Tamar glanced warily from sister to brother before settling on the bowls on her desk. “Then, let’s eat the dessert before it goes to waste.” She smiled and gestured to the tray.

Dylan considered passing but he knew how hard Tamar was working to make him feel better. The last thing he wanted to do was be a jerk. He rolled over once more and reached over for a bowl. “Thanks, Tamar.”

Tamar nodded and tilted her head to Crystal expectantly.

Crystal grabbed a bowl and studied her ice-cream in silence for several seconds. “How do you get through to someone who’s bent on protecting you without concern for the cost to themselves?”

At first, Tamar didn’t respond, thinking Crystal was still carrying on her conversation with Dylan. Then she peeked up at the young girl and frowned, considering the question. Her face fired, wondering to herself if Crystal had overheard her and Bekah. “It depends…” she started, poking the dessert with her spoon. “Depends on the person’s intentions. Why they are doing the protecting in the first place.” She turned the spoon in her bowl. “I mean, if they’re just trying to help and they care a great deal for you, what’s the crime? You should just accept the help, even if it’s risky.” She bit her bottom lip. “Maybe by trying to protect you, they’re saving themselves too.”

“I should accept the help? Even if it means they might die in the process?”

“Enough,” Dylan warned before Tamar could respond.

“Die?” Tamar echoed and blinked at Dylan’s sharp response. She frowned. “Why would I. . .” she trailed off, her heart plummeting to her stomach as the siblings exchanged dark looks. She quickly realized the question wasn’t addressed to her and suddenly wished it was. “Who could die, Crystal?” she asked softly, dreading the girl’s response and the direction her frazzled thoughts wandered. Her eyes slowly moved over Dylan’s bruised face and she suddenly couldn’t breathe.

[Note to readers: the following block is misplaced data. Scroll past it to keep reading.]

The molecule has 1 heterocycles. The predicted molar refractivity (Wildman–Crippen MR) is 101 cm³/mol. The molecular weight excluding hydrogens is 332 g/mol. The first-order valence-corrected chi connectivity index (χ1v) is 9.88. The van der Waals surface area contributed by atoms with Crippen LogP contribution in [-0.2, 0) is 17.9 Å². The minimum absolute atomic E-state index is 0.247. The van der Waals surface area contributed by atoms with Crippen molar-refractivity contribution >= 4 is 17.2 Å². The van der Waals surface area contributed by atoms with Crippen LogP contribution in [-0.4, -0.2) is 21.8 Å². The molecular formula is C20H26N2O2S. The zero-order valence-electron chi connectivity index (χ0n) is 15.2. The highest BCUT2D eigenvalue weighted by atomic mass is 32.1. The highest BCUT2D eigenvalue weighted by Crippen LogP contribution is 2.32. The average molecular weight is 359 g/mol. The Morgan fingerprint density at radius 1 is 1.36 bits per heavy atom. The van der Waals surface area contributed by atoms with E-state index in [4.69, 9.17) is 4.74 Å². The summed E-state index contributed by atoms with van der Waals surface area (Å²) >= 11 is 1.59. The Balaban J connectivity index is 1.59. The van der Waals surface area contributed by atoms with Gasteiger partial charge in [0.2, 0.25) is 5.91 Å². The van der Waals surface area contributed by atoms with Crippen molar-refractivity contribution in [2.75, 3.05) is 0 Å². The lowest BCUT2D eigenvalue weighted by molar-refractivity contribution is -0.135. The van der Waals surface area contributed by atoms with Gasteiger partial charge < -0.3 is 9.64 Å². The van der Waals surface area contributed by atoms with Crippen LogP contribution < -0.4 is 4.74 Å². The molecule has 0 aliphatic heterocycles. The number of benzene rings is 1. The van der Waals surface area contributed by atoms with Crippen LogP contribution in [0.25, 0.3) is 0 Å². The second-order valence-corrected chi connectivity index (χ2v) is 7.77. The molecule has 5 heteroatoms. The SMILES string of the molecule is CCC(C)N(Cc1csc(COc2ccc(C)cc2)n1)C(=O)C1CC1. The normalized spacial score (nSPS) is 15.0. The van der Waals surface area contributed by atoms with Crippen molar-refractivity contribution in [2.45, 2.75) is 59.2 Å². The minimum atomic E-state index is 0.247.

“Nobody’s going to die. Crystal’s being dramatic.”

“I am not being dramatic. He could hit you in the wrong spot. You could fall and your head could hit something. That’s real. Not dramatics.”

Tamar gripped the bowl in her hand, their voices roaring in her ears. “Wait a minute,” she snapped to quiet the voices. She turned to Dylan. “Is it your father? Is he the one that could…” she swallowed against the hardened lump lodged in her throat. “Kill you?”

“Crystal is just worked up. It’s not going to be an issue, pretty girl.” He complemented his words with a charming smile.

Tamar’s face instantly hardened at the smile. “Don’t do that,” she said in a low voice. Tears welled up, trailing down her cheeks and she angrily swiped at them, frustrated that her attempt to be strong for them was being foiled by her crying. “Stop acting like it’s nothing. Can’t you do at least that?”

Dylan dropped his head back. “Don’t cry, Tamar.” He could deal with a lot of things right then but he couldn’t handle the tears. “I’m not acting like it’s nothing. I’m telling you both that I’ve looked at this from every angle and I need you to trust me to do the right thing.”

She snorted. “Trust you when you can’t trust me? Does that make sense?” She placed the bowl on the table and folded her arms across her chest. “Your entire face is saying everything you’re not. There’s a monster out there putting you both in harm’s way and you’re trying to tell me everything’s fine? That you’ve got it all figured out when you haven’t? Tell me, do you even believe that?” Her heart was racing, her mind telling her to shut up but she couldn’t. The fury from Bekah’s earlier words and the hesitation and blatant distrust in Dylan’s eyes provoked her to continue. “What exactly, Dylan, is the right thing to do?”

“This has nothing to do with trusting you. Things aren’t perfect but they’re under control because I’ve made them that way. The right thing to do is keep Crystal in an environment where I have access to her, can protect her until I can get her somewhere else. Anything that needs to be done to achieve that is what’s going to be done. No discussion necessary. Whether the two of you like it or not doesn’t matter. That answer your questions?”

Tamar’s lips pursed, her arms tightened around her. “Not even. All I know is you’re being a jerk.” She turned to Crystal and swallowed hard. “I’m sorry but it’s true.” Shaking her head in disgust, she spun on her heels and stormed out of the room, feeling more helpless and confused than when she first walked in. Almost bumping into Bekah standing open-mouthed in the hallway, Tamar pushed past her and stomped out of the house.

<<Chapter 26 || Chapter 28>>